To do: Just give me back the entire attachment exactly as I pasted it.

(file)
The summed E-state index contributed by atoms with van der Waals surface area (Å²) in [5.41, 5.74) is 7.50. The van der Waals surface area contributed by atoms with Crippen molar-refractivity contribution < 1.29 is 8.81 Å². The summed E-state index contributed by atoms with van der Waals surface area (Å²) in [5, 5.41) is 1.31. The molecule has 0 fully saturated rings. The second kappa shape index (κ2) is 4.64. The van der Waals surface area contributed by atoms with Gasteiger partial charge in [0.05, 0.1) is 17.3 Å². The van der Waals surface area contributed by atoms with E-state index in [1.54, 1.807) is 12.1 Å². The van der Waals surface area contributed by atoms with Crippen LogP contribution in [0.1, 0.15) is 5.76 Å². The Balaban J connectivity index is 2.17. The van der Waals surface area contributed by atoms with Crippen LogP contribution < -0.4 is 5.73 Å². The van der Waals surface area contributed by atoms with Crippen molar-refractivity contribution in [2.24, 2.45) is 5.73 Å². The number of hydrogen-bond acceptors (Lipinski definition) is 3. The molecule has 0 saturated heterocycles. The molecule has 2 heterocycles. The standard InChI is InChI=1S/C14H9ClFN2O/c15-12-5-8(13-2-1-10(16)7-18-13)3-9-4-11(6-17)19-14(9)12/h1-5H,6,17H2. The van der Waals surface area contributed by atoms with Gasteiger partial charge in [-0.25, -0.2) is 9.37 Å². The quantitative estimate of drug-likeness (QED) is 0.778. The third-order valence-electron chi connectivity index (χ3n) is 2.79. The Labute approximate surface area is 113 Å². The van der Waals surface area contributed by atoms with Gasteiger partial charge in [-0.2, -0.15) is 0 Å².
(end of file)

The summed E-state index contributed by atoms with van der Waals surface area (Å²) in [5.41, 5.74) is 7.50. The van der Waals surface area contributed by atoms with Crippen molar-refractivity contribution < 1.29 is 8.81 Å². The summed E-state index contributed by atoms with van der Waals surface area (Å²) in [5, 5.41) is 1.31. The molecule has 0 fully saturated rings. The second kappa shape index (κ2) is 4.64. The van der Waals surface area contributed by atoms with Gasteiger partial charge in [0.05, 0.1) is 17.3 Å². The van der Waals surface area contributed by atoms with E-state index in [1.54, 1.807) is 12.1 Å². The van der Waals surface area contributed by atoms with Crippen LogP contribution in [0.1, 0.15) is 5.76 Å². The Balaban J connectivity index is 2.17. The van der Waals surface area contributed by atoms with Crippen LogP contribution < -0.4 is 5.73 Å². The van der Waals surface area contributed by atoms with Crippen molar-refractivity contribution in [2.24, 2.45) is 5.73 Å². The number of hydrogen-bond acceptors (Lipinski definition) is 3. The molecule has 0 saturated heterocycles. The molecule has 2 heterocycles. The standard InChI is InChI=1S/C14H9ClFN2O/c15-12-5-8(13-2-1-10(16)7-18-13)3-9-4-11(6-17)19-14(9)12/h1-5H,6,17H2. The van der Waals surface area contributed by atoms with Gasteiger partial charge in [-0.25, -0.2) is 9.37 Å². The quantitative estimate of drug-likeness (QED) is 0.778. The third-order valence-electron chi connectivity index (χ3n) is 2.79. The Labute approximate surface area is 113 Å². The van der Waals surface area contributed by atoms with Gasteiger partial charge in [-0.2, -0.15) is 0 Å².